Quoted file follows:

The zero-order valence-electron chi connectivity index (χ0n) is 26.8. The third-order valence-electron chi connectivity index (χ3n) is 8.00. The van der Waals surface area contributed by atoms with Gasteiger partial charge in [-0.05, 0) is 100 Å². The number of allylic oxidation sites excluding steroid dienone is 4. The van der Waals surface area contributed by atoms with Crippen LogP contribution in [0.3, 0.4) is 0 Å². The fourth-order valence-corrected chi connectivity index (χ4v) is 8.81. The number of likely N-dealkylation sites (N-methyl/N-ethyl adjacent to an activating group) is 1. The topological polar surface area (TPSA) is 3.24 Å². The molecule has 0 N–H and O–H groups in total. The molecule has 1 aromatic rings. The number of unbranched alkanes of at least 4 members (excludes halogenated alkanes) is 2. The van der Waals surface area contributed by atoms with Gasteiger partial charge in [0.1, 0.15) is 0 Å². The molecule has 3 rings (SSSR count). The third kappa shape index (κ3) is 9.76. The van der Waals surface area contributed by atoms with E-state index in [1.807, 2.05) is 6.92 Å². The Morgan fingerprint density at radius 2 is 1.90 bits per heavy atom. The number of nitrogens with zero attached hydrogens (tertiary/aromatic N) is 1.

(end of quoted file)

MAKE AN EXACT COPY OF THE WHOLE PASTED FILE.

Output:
The zero-order valence-electron chi connectivity index (χ0n) is 26.8. The third-order valence-electron chi connectivity index (χ3n) is 8.00. The van der Waals surface area contributed by atoms with Gasteiger partial charge in [-0.05, 0) is 100 Å². The number of allylic oxidation sites excluding steroid dienone is 4. The van der Waals surface area contributed by atoms with Crippen LogP contribution in [0.3, 0.4) is 0 Å². The fourth-order valence-corrected chi connectivity index (χ4v) is 8.81. The number of likely N-dealkylation sites (N-methyl/N-ethyl adjacent to an activating group) is 1. The topological polar surface area (TPSA) is 3.24 Å². The molecule has 0 N–H and O–H groups in total. The molecule has 1 aromatic rings. The number of unbranched alkanes of at least 4 members (excludes halogenated alkanes) is 2. The van der Waals surface area contributed by atoms with Gasteiger partial charge in [0.1, 0.15) is 0 Å². The molecule has 3 rings (SSSR count). The third kappa shape index (κ3) is 9.76. The van der Waals surface area contributed by atoms with E-state index in [1.807, 2.05) is 6.92 Å². The Morgan fingerprint density at radius 2 is 1.90 bits per heavy atom. The number of nitrogens with zero attached hydrogens (tertiary/aromatic N) is 1.